Okay, today’s post is going to be a deluge of photos, and it’s going to have the longest Let’s Walk video to date. It might be a bit much. But again, I thought I’d share with you as much as I can about Turkmenistan the way I saw it.
But first, breakfast:
It wasn’t the best. Of the few things that were there, I took only some eggs, some cheese and some bread. But the dining hall was awesome:
We rode back to the place where we had left the Caboose overnight. This friendly gentleman was the owner of the restaurant where she had stayed:
When I started walking, I knew it was going to be a long day.
The first thing I saw was a building in the distance that reminded me of Turkmenabat’s white grandeur:
Having had my eyes closed during our car rides to and from Mary, I had only the vaguest idea that Mary would probably be a lot like Turkmenabat in this respect. But for the time being, the road stayed rather simple:
The smoke you can see in the distance was from this place a bit further down the road, where these gentlemen were burning something:
Looks pretty serious, doesn’t it? Well, not for long:
The people that I met in Turkmenistan were a pretty humorous lot. Lots of laughter, lots of little jokes.
I went into a little shop to buy some ice-tea:
This is what the shop looked like from inside:
Walking around here looking the way I did meant that everyone knew that I was a foreigner. A lot of people stared at me from afar. A lot of people waved or yelled hello. And some came over to say hi or take selfies.
These car wash employees came for a selfie:
The road started getting busier at this point. I passed a few cotton trucks:
And then there was a road sign to Mary:
I was surprised when I passed some ancient ruins that apparently belonged to Merv, once the biggest city on the face of the Earth:
I had been dreaming about seeing these walls for such a long time, and now they were here next to the road, in the dust and smoke that came out of countless exhaust pipes. It was beautiful in a way because it was so simple.
And then I was in the city, or rather, in the outskirts of the city:
These two gentlemen stopped me and asked me to take their picture:
These school children looked on, and when I showed them the picture we decided I should take one of them, too:
I loved the school uniforms in Turkmenistan: suits and caps for the boys, traditional dresses and caps for the girls. The girls’ dresses had a different color depending on their age group:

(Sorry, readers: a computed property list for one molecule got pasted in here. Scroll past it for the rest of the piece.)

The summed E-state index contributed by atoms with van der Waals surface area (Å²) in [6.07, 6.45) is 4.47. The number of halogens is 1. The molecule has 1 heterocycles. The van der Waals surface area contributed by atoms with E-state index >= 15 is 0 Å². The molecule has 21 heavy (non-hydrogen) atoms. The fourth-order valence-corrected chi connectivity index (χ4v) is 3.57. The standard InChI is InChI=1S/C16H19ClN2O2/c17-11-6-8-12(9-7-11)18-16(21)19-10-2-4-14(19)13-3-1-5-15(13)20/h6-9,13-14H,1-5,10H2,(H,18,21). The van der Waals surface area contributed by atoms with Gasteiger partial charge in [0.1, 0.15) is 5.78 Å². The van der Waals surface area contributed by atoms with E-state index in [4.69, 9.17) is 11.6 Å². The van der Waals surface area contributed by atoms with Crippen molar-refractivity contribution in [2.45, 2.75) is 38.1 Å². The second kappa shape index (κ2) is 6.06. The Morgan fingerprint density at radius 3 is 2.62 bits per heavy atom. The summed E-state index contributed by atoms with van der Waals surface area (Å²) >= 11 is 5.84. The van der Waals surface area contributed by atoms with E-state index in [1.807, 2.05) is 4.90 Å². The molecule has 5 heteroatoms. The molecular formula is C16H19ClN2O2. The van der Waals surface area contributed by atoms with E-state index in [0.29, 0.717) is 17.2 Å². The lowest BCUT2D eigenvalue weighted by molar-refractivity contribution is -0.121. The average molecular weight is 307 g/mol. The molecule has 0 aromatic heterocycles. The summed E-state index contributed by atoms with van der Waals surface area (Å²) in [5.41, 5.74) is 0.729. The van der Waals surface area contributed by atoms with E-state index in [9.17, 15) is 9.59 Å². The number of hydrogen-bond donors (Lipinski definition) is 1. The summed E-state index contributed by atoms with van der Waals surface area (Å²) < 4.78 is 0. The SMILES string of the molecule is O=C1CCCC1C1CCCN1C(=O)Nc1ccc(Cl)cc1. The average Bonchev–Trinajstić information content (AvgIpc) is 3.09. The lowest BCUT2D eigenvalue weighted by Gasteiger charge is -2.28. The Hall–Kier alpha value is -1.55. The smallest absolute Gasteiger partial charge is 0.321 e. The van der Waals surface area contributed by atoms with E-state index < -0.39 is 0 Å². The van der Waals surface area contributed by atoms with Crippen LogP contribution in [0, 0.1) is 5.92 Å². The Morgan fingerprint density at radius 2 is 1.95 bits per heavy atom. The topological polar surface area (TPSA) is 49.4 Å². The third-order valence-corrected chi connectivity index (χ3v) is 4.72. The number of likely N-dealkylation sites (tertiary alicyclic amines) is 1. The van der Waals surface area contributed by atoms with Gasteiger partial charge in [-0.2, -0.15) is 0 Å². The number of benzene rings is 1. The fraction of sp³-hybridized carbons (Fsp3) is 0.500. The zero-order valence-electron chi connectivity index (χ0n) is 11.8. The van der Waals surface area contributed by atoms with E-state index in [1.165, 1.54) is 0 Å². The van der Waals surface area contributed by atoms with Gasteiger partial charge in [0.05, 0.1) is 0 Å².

I could see them everywhere, walking around with their little school bags:
And I found myself wondering if it would be hypothetically possible to introduce traditional dresses as school uniforms in Germany.
I passed a monument to some historical person:
And I passed a monument to Barcelona:
I passed a very old bus:
I passed a wedding hall:
Big weddings seemed to be equally important in Turkmenistan as they were in Kazakhstan, Kyrgyzstan, or Uzbekistan. I remember saying the Kazakhs would be world champions in the Olympic Wedding Games, but after visiting Uzbekistan and Turkmenistan I wasn’t so sure anymore. The further south you went, the bigger the weddings got.
I only saw one car that was decorated for a wedding though:
And it (and its following vehicles) flew right by and was gone.
There was a large flyover:
And then there was a gate that celebrated the Asian Indoor And Martial Arts Games in Ashgabat that were supposed to start the next day:
The people here called it “Aziada”, and the mascot seemed to be some kind of happy sporting animal, possibly a dog (though I figured it was probably a specifically Turkmen animal that had been picked for this purpose):
Then the road opened up again, and I realized that what I had seen before had been an outpost rather than the outskirts of Mary. There were fields and little villages next to the road now:
I was not so shy about taking photos of people anymore, which was a good thing, not only because many people were rather photogenic, but also because many of them enjoyed having their picture taking, like this little girl with her mom and her brother (who was a little less enthusiastic about his modelling assignment):
Traffic got busier at this point, and I saw more buses than before:
There was another “hey-take-my-picture” guy: